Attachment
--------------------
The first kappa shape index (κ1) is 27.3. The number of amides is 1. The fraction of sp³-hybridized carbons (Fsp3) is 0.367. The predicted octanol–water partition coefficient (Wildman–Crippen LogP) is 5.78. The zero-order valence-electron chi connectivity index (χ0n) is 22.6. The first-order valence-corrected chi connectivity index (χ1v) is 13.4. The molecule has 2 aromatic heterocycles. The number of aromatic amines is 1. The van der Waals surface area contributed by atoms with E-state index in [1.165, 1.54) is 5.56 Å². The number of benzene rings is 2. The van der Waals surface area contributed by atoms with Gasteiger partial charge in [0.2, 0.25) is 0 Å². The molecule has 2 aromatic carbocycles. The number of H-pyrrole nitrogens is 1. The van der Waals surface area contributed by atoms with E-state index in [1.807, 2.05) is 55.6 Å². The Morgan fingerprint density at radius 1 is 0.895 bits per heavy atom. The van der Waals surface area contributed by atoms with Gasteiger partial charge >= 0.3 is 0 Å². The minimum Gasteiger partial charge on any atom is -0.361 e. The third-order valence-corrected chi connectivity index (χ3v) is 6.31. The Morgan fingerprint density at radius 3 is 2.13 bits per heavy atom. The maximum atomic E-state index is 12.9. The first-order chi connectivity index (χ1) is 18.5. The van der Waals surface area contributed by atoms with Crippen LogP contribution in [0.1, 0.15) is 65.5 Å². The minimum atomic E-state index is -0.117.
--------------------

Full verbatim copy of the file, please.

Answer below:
The first kappa shape index (κ1) is 27.3. The number of amides is 1. The fraction of sp³-hybridized carbons (Fsp3) is 0.367. The predicted octanol–water partition coefficient (Wildman–Crippen LogP) is 5.78. The zero-order valence-electron chi connectivity index (χ0n) is 22.6. The first-order valence-corrected chi connectivity index (χ1v) is 13.4. The molecule has 2 aromatic heterocycles. The number of aromatic amines is 1. The van der Waals surface area contributed by atoms with E-state index in [1.165, 1.54) is 5.56 Å². The number of benzene rings is 2. The van der Waals surface area contributed by atoms with Gasteiger partial charge in [0.2, 0.25) is 0 Å². The molecule has 2 aromatic carbocycles. The number of H-pyrrole nitrogens is 1. The van der Waals surface area contributed by atoms with E-state index in [1.807, 2.05) is 55.6 Å². The Morgan fingerprint density at radius 1 is 0.895 bits per heavy atom. The van der Waals surface area contributed by atoms with Gasteiger partial charge >= 0.3 is 0 Å². The minimum Gasteiger partial charge on any atom is -0.361 e. The third-order valence-corrected chi connectivity index (χ3v) is 6.31. The Morgan fingerprint density at radius 3 is 2.13 bits per heavy atom. The maximum atomic E-state index is 12.9. The first-order chi connectivity index (χ1) is 18.5. The van der Waals surface area contributed by atoms with Crippen LogP contribution in [0.1, 0.15) is 65.5 Å². The minimum atomic E-state index is -0.117.